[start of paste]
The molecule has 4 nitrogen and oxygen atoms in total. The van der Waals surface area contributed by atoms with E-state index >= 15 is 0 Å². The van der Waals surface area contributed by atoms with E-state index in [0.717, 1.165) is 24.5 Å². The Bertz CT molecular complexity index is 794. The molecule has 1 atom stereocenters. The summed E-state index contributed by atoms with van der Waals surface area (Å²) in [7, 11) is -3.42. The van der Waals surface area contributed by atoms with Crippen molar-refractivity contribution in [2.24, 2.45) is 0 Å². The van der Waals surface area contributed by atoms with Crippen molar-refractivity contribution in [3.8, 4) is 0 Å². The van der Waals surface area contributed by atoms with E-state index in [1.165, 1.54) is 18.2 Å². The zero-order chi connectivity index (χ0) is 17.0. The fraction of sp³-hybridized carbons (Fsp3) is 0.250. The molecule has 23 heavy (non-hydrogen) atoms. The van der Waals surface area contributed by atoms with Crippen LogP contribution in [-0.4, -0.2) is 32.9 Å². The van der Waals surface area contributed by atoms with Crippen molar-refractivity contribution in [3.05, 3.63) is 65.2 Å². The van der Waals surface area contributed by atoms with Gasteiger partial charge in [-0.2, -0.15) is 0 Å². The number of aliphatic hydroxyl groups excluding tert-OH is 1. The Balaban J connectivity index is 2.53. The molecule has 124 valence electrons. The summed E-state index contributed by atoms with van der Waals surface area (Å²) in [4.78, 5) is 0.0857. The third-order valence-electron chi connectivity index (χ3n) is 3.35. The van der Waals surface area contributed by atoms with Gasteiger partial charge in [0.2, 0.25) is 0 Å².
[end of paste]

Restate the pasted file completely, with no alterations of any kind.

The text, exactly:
The molecule has 4 nitrogen and oxygen atoms in total. The van der Waals surface area contributed by atoms with E-state index >= 15 is 0 Å². The van der Waals surface area contributed by atoms with E-state index in [0.717, 1.165) is 24.5 Å². The Bertz CT molecular complexity index is 794. The molecule has 1 atom stereocenters. The summed E-state index contributed by atoms with van der Waals surface area (Å²) in [7, 11) is -3.42. The van der Waals surface area contributed by atoms with Crippen molar-refractivity contribution in [2.24, 2.45) is 0 Å². The van der Waals surface area contributed by atoms with Crippen molar-refractivity contribution in [3.8, 4) is 0 Å². The van der Waals surface area contributed by atoms with E-state index in [1.165, 1.54) is 18.2 Å². The zero-order chi connectivity index (χ0) is 17.0. The fraction of sp³-hybridized carbons (Fsp3) is 0.250. The molecule has 23 heavy (non-hydrogen) atoms. The van der Waals surface area contributed by atoms with Crippen LogP contribution in [-0.4, -0.2) is 32.9 Å². The van der Waals surface area contributed by atoms with Crippen molar-refractivity contribution in [3.05, 3.63) is 65.2 Å². The van der Waals surface area contributed by atoms with Gasteiger partial charge in [-0.2, -0.15) is 0 Å². The number of aliphatic hydroxyl groups excluding tert-OH is 1. The Balaban J connectivity index is 2.53. The molecule has 124 valence electrons. The summed E-state index contributed by atoms with van der Waals surface area (Å²) in [4.78, 5) is 0.0857. The third-order valence-electron chi connectivity index (χ3n) is 3.35. The van der Waals surface area contributed by atoms with Gasteiger partial charge in [0.2, 0.25) is 0 Å².